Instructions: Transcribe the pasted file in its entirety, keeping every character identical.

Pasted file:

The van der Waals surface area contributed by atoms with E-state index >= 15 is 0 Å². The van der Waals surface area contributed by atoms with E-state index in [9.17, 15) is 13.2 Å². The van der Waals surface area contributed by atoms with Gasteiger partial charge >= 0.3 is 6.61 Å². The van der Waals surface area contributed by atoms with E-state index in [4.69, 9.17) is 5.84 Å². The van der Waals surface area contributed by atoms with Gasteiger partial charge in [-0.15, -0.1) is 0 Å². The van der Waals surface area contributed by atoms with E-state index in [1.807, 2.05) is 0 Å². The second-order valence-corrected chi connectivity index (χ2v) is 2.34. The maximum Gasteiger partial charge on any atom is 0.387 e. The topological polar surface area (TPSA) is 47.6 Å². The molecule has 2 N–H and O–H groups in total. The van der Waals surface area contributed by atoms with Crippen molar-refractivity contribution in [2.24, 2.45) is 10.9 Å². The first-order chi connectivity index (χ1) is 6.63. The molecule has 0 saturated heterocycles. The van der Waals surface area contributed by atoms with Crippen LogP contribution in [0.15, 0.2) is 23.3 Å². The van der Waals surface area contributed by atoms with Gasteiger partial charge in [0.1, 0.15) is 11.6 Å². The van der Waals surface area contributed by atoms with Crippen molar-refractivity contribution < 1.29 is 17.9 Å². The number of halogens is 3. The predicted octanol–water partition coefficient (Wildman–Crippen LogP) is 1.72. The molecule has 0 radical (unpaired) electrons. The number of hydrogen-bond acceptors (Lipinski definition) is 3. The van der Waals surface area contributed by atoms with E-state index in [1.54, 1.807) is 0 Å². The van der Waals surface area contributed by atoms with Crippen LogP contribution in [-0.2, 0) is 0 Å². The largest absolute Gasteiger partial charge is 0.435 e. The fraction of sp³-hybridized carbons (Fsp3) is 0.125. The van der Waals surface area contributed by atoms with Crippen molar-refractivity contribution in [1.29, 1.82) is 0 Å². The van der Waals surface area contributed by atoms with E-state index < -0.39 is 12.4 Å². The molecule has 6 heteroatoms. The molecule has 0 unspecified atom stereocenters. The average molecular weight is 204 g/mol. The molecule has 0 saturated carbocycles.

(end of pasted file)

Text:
The van der Waals surface area contributed by atoms with E-state index >= 15 is 0 Å². The van der Waals surface area contributed by atoms with E-state index in [9.17, 15) is 13.2 Å². The van der Waals surface area contributed by atoms with Gasteiger partial charge >= 0.3 is 6.61 Å². The van der Waals surface area contributed by atoms with E-state index in [4.69, 9.17) is 5.84 Å². The van der Waals surface area contributed by atoms with Gasteiger partial charge in [-0.15, -0.1) is 0 Å². The van der Waals surface area contributed by atoms with E-state index in [1.807, 2.05) is 0 Å². The second-order valence-corrected chi connectivity index (χ2v) is 2.34. The maximum Gasteiger partial charge on any atom is 0.387 e. The topological polar surface area (TPSA) is 47.6 Å². The molecule has 2 N–H and O–H groups in total. The van der Waals surface area contributed by atoms with Crippen molar-refractivity contribution in [2.24, 2.45) is 10.9 Å². The first-order chi connectivity index (χ1) is 6.63. The molecule has 0 saturated heterocycles. The van der Waals surface area contributed by atoms with Crippen LogP contribution in [0.15, 0.2) is 23.3 Å². The van der Waals surface area contributed by atoms with Gasteiger partial charge in [0.1, 0.15) is 11.6 Å². The van der Waals surface area contributed by atoms with Crippen molar-refractivity contribution < 1.29 is 17.9 Å². The number of halogens is 3. The predicted octanol–water partition coefficient (Wildman–Crippen LogP) is 1.72. The molecule has 0 radical (unpaired) electrons. The number of hydrogen-bond acceptors (Lipinski definition) is 3. The van der Waals surface area contributed by atoms with E-state index in [1.54, 1.807) is 0 Å². The van der Waals surface area contributed by atoms with Crippen LogP contribution in [-0.2, 0) is 0 Å². The largest absolute Gasteiger partial charge is 0.435 e. The fraction of sp³-hybridized carbons (Fsp3) is 0.125. The van der Waals surface area contributed by atoms with Crippen molar-refractivity contribution in [1.29, 1.82) is 0 Å². The van der Waals surface area contributed by atoms with E-state index < -0.39 is 12.4 Å². The molecule has 6 heteroatoms. The molecule has 0 unspecified atom stereocenters. The average molecular weight is 204 g/mol. The molecule has 0 saturated carbocycles.